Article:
With the way Cleveland starter Mike Clevinger pitched on Monday, the Chicago White Sox had no business winning the game.
By the end, after the Sox sprung on Cleveland’s shaky pen to steal a lead, the South Siders proved they believed that was the case, handing the game back to the home club on the wings of shoddy relief pitching and defense.
The game should never have been close, but thanks to a roughshod Cleveland offense, Chicago was allowed to hang in for 7 1⁄2 innings. After Clevenger struck out the side in the first inning, pouring fastballs past (ostensibly) the best three hitters on the White Sox, the Pale Hose defense gave Cleveland at least five outs to score in the bottom of the frame.
Five outs? Well, it might have been six, if the White Sox boasted even remedial right field defense. Leonys Martin led off with a shot to right that an Adam Engel-level defender would have caught, and a Dan Pasqua-level defender could have read properly to cut off as a single. Instead, Martin stood on second base once the ball pooted into the gap. Thankfully, Martin was unable to advance on José Ramírez’s pop-up single (nobody-calling-it-in-left-field style) that fell between a bashful Eloy Jiménez and a confused José Rondón.
Iván Nova, it being early in the game, did not claw his eyes out or rip away any scalp hair watching the defense behind him, instead calmly inducing a double-play grounder back to the mound — which Rondón failed to convert, after a languid throw.
Three hitters, three possible outs lost.
The tweet from sister site Let’s Go Tribe:
But Nova, who would have been excused for running into the dugout and trashing a Gatorade tub full of wasabi sunflower seeds between batters, kept a cool hand and whiffed fourth and fifth hitters, Carlos Santana and Hanley Ramírez, with dying-quail changeups.
A slightly dirtier half-inning, but one just as clean as Clevinger’s where it counted, on the scoreboard.
Offensively, things would get no better for the White Sox against Clevinger. It took until the fifth inning before the White Sox even tapped a hit, and thank goodness for the righty’s three walks and 12 Ks on the day doing their job to chew up pitches, because Clevinger was gassed after seven, and 106 pitches.
Cleveland amassed its one run against an equally-efficient Nova, thanks to a José Ramírez double and two-out Santana single. And even on that sole earned run, Nova got a bum hand, as the White Sox were in deep-shift formation; had second baseman Yolmer Sánchez been set up in the infield proper, the result would have been an inning-ending ground out.
So the White Sox were down, 1-0, with the wind chill and win expectancy dropping in equal measure. But hope was reborn after Clevinger was yanked after the seventh and people named Adam Cimber, Oliver Pérez and Jon Edwards were charged with bridging one inning to closer Brad Hand.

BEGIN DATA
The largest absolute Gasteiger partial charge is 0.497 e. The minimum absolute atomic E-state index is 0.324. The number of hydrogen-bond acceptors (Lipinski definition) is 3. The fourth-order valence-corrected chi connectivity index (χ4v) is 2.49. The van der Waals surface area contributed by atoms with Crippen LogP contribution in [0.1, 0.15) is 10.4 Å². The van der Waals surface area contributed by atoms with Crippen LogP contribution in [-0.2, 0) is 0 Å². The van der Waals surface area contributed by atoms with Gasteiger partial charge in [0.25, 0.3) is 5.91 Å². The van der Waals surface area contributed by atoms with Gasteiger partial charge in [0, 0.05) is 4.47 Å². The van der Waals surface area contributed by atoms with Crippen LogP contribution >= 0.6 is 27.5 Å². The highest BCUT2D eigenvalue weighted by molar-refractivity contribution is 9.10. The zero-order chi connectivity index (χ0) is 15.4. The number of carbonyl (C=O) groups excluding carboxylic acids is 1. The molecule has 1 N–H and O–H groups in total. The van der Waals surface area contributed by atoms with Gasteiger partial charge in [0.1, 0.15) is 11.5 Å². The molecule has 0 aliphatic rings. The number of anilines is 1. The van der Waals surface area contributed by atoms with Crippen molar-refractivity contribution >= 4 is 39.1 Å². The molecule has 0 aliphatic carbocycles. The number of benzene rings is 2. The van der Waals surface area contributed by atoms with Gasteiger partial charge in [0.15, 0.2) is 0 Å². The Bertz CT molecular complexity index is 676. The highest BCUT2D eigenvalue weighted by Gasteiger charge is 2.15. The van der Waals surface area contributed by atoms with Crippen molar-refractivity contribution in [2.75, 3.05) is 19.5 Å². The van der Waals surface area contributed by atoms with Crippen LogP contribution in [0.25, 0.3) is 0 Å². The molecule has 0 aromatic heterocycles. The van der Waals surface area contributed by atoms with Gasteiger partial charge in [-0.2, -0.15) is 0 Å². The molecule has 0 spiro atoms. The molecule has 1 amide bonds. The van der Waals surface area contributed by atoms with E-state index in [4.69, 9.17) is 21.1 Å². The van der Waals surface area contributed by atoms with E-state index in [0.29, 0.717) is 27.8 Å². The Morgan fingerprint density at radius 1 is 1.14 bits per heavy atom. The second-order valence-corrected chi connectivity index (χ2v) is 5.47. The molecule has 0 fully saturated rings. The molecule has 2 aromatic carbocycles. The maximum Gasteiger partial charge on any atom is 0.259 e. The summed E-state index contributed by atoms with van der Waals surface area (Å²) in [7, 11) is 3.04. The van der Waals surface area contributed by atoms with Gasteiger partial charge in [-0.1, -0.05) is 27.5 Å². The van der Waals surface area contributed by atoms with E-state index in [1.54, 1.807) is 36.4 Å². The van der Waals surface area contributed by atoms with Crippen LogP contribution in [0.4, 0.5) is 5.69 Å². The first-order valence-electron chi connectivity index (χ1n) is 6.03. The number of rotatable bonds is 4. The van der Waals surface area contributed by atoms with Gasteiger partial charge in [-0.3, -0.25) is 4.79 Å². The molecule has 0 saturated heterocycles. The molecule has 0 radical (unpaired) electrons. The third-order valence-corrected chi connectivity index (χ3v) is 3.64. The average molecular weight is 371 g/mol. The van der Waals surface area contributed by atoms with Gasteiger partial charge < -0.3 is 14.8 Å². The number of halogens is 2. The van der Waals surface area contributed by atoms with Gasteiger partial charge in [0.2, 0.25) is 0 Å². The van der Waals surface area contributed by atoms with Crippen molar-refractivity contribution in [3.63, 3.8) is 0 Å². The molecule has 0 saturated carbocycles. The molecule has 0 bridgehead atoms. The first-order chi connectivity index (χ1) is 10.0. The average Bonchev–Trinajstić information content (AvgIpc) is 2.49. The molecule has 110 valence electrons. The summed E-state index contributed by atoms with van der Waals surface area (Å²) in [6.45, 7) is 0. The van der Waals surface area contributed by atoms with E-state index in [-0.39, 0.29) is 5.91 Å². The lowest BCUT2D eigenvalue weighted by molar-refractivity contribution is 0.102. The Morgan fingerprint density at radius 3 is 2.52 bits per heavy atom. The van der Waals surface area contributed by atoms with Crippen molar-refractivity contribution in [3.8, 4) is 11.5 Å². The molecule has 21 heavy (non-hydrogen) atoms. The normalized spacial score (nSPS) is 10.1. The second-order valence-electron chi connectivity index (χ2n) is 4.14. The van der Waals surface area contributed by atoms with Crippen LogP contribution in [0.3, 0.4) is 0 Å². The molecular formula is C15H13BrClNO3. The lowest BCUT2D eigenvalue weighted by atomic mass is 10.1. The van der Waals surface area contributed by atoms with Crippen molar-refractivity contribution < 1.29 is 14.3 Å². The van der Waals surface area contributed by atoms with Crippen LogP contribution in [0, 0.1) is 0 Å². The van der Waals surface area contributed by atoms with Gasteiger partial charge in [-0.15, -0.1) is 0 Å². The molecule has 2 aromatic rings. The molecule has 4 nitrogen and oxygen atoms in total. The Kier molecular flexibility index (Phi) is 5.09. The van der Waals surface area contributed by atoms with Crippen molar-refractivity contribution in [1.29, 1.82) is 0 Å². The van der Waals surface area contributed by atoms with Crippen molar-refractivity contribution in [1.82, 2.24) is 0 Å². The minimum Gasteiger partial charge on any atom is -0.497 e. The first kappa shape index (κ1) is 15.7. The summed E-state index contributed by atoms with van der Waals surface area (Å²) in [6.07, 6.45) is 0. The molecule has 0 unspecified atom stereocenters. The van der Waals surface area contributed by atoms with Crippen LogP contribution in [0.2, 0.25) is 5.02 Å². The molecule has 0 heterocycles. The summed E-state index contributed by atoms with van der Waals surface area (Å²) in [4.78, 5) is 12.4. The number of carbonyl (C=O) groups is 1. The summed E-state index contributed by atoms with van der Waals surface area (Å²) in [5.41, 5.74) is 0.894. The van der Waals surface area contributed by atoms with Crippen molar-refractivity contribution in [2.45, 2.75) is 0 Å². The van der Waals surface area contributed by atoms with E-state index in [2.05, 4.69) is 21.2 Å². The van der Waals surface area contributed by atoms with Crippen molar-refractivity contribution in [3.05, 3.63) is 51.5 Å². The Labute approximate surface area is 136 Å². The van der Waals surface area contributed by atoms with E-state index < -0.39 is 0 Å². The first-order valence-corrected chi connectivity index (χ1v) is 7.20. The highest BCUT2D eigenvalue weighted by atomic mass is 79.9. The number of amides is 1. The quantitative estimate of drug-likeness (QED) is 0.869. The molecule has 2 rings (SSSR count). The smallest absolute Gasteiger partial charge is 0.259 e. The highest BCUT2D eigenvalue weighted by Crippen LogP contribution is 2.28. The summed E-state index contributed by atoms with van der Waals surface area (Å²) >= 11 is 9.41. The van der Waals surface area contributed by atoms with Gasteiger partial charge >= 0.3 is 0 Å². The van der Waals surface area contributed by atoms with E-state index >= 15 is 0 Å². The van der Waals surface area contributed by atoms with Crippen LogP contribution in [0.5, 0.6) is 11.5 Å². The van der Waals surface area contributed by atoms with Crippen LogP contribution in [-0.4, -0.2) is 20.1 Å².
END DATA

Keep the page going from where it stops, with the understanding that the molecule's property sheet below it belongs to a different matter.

They did not.
Rondón reached on Cimber’s throwing error to first, advancing to second on the play and moving to third on Adam Engel’s sac bunt. Pérez came in to turn Yoán Moncada around with the tying run on third, and on 1-2 Moncada jumped out of his cleats to crush a juicy fastball down the left-field line for a game-tying double.
Edwards entered to preserve the tie, wasted a slider on pinch-hitter (for Palka!) Ryan Cordell, then left a fastball up in just about the same juicy spot Pérez did to YoYo, and Cordell crushed it out deep to center field, where Martin had been playing him at least 100 feet in front of the fence.
Off the bench, on the board!— Chicago White Sox (@whitesox) April 1, 2019
Ryan Cordell puts us on top in the 8th! pic.twitter.com/7HZMwIG150
Just like that, the White Sox were up, 3-1, with a chance to see the Progressive field bunting soaked with the frozen tears of thousands of chilled Clevelanders.
After the earlier smartassery from the LGT tweeters, Brett saw fit to sass ’em back:
and the cap-tip:
Nova had thrown just 93 pitches in the game and was positively pounding Cleveland with the fastball-change combo (to the tune of seven innings, six hits, one earned, one walk, four Ks). But the veteran was unable to stake a claim to a deserved win, as manager Ricky Renteria pulled him in favor of Jace Fry, despite knowing that his bullpen was a bit stretched (Alex Colomé and Kelvin Herrera with two days of work in a row, Nate Jones rendered completely ineffectual by, whatever):
So, as uplifting as the top of the eighth was, the bottom half was gutting.
When Fry wasn’t walking batters (leadoff man Martin), he was getting the ball scalded off him (a violent José Ramírez line out to center, a Jake Bauers double off the wall in left-center). Exit Fry, enter Dylan Covey.
With runners on second and third, Renteria opted to put the lead run on base by intentionally walking Santana to get to Hanley Ramírez. Hanley floated a first-pitch fastball out to Sánchez, who saw the ball Whiffle-flop off of the top of his glove for an error, pulling Cleveland to within 3-2.
On the very next pitch, Max Moroff slapped a fastball to left, tying the game with a single.
OK. Tie game. Extra out given Cleveland, by Sánchez.
But from there, Covey (four) and fireman Caleb Frare (six!) threw 10 straight balls, forcing in eventual winning runs four and five with walks. Covey’s walk was beyond egregious, as it was given to catcher Robert Perez, who bats seventh in an awful Cleveland lineup, was 0-for-10 on the season, and hit .168 in 2018. Yeah, he walked. On. Four. Pitches.
The White Sox can turn a game from exhilarating to flatulent in no time flat.— South Side Sox (@SouthSideSox) April 1, 2019
And that was all she wrote. Mr. Hand came in for the ninth, and it was aloha, White Sox. Welington Castillo managed to get hit with a pitch to bring the tying run to the plate, but after a Sánchez fly out, Rondón and Engel ended the game with whiffs of the most pathetic nature.
And in the end, a love note from LGT:
White Sox Baseball 2019: Missed You More.